The Healthcare Fiasco and Market Capitalism
I must confess to something that might scandalize those more thoughtful and assiduous than I: despite having all sorts of strong opinions about the omnibus healtchare bill presently making its historic way through Congress, I have not actually read the 2000+ page document.
I have, however, read what other people have said about it — people who also may or may not have actually read the thing. Whether they’re minions of the liberally biased, Jewish-controlled Media or patriotic gadflies from the fair & balanced school of vitriol, one conclusion seems inescapable: our devout wish to provide “affordable” healthcare for every citizen of our great republic is antithetical to the imperatives of market capitalism.
Perhaps I’m better suited to residency in Canada or France, but socialism, it seems, is the only system properly prepared to take care of everyone. Capitalism — at least the brand practiced in America — is designed to elevate winners above losers, to reward those with superior initiative, work habits, and moral character. Those who have not achieved at the exalted level of their betters haven’t earned the spoils of victory — like excellent medicine. Do we really want to encourage more laziness and mediocriy by giving unexceptional folks exceptional treatment? That’s reserved for those who have accomplished enough to buy it.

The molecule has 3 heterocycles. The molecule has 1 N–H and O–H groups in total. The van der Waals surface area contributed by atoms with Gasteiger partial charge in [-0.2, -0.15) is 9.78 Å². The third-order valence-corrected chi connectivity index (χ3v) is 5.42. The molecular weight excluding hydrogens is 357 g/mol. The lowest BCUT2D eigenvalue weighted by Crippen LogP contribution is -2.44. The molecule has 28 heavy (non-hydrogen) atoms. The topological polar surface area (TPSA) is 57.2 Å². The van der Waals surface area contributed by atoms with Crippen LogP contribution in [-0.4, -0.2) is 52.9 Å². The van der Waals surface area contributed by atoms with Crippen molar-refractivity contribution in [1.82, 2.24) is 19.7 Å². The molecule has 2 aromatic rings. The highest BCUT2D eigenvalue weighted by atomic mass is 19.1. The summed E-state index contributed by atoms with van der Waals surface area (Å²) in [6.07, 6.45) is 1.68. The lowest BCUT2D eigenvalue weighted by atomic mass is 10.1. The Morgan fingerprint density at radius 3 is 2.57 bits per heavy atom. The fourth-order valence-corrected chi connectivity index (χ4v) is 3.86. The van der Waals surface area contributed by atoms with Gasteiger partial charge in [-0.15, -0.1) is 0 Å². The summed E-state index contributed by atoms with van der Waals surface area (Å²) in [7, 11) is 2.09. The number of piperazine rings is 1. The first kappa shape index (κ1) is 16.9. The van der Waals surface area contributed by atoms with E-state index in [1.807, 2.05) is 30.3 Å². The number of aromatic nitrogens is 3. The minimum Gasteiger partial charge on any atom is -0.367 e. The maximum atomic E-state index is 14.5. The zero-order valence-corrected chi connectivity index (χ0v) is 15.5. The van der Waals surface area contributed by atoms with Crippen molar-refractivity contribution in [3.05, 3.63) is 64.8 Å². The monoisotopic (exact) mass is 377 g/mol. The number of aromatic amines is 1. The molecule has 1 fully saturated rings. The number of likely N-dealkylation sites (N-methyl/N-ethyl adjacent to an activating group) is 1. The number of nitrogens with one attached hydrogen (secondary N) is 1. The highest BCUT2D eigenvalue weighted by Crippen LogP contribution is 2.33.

Kindhearted softies who profess poetically altruistic impulses to mother each and every person — aside from illegal immigrants, of course — don’t seem to grasp the essential, reductive truth of How Things Work: if you’re playing by the rules of the game that everyone has agreed upon in advance, you can’t change them when you don’t like the result.
Or can you?